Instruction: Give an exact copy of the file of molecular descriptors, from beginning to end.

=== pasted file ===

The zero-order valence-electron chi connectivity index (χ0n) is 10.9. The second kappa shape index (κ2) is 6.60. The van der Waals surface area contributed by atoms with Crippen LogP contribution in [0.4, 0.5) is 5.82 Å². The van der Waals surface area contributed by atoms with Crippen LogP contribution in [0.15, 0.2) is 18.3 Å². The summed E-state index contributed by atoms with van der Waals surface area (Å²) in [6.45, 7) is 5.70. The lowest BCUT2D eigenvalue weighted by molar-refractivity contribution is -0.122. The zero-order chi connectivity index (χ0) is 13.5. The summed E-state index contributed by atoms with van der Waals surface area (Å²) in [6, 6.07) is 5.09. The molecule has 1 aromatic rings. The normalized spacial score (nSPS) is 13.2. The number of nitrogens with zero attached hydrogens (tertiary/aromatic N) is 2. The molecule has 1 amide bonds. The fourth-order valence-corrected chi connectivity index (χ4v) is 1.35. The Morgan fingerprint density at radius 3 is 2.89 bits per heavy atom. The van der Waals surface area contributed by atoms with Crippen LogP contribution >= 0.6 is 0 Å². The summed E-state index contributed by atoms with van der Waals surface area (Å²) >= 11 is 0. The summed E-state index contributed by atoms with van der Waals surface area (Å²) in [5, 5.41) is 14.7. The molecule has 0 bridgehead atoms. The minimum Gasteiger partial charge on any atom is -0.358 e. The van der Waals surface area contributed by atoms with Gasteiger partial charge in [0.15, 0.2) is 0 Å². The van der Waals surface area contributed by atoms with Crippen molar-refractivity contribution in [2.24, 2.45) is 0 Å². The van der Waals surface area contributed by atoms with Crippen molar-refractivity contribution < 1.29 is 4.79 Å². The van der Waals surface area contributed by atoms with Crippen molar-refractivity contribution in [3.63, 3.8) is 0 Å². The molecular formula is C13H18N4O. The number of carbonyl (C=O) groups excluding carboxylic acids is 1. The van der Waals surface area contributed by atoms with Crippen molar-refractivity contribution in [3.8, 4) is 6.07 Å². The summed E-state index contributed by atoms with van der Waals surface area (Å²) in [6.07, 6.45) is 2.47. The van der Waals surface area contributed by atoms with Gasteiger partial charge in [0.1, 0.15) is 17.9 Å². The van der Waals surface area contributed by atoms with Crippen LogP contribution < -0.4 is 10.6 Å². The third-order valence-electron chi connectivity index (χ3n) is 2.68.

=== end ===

The zero-order valence-electron chi connectivity index (χ0n) is 10.9. The second kappa shape index (κ2) is 6.60. The van der Waals surface area contributed by atoms with Crippen LogP contribution in [0.4, 0.5) is 5.82 Å². The van der Waals surface area contributed by atoms with Crippen LogP contribution in [0.15, 0.2) is 18.3 Å². The summed E-state index contributed by atoms with van der Waals surface area (Å²) in [6.45, 7) is 5.70. The lowest BCUT2D eigenvalue weighted by molar-refractivity contribution is -0.122. The zero-order chi connectivity index (χ0) is 13.5. The summed E-state index contributed by atoms with van der Waals surface area (Å²) in [6, 6.07) is 5.09. The molecule has 1 aromatic rings. The normalized spacial score (nSPS) is 13.2. The number of nitrogens with zero attached hydrogens (tertiary/aromatic N) is 2. The molecule has 1 amide bonds. The fourth-order valence-corrected chi connectivity index (χ4v) is 1.35. The Morgan fingerprint density at radius 3 is 2.89 bits per heavy atom. The van der Waals surface area contributed by atoms with Crippen LogP contribution >= 0.6 is 0 Å². The summed E-state index contributed by atoms with van der Waals surface area (Å²) >= 11 is 0. The summed E-state index contributed by atoms with van der Waals surface area (Å²) in [5, 5.41) is 14.7. The molecule has 0 bridgehead atoms. The minimum Gasteiger partial charge on any atom is -0.358 e. The van der Waals surface area contributed by atoms with Gasteiger partial charge in [0.15, 0.2) is 0 Å². The van der Waals surface area contributed by atoms with Crippen molar-refractivity contribution in [2.24, 2.45) is 0 Å². The van der Waals surface area contributed by atoms with Crippen molar-refractivity contribution < 1.29 is 4.79 Å². The van der Waals surface area contributed by atoms with Crippen molar-refractivity contribution in [3.63, 3.8) is 0 Å². The molecular formula is C13H18N4O. The number of carbonyl (C=O) groups excluding carboxylic acids is 1. The van der Waals surface area contributed by atoms with Crippen molar-refractivity contribution in [3.8, 4) is 6.07 Å². The summed E-state index contributed by atoms with van der Waals surface area (Å²) in [6.07, 6.45) is 2.47. The van der Waals surface area contributed by atoms with Gasteiger partial charge in [0.1, 0.15) is 17.9 Å². The van der Waals surface area contributed by atoms with Crippen LogP contribution < -0.4 is 10.6 Å². The third-order valence-electron chi connectivity index (χ3n) is 2.68.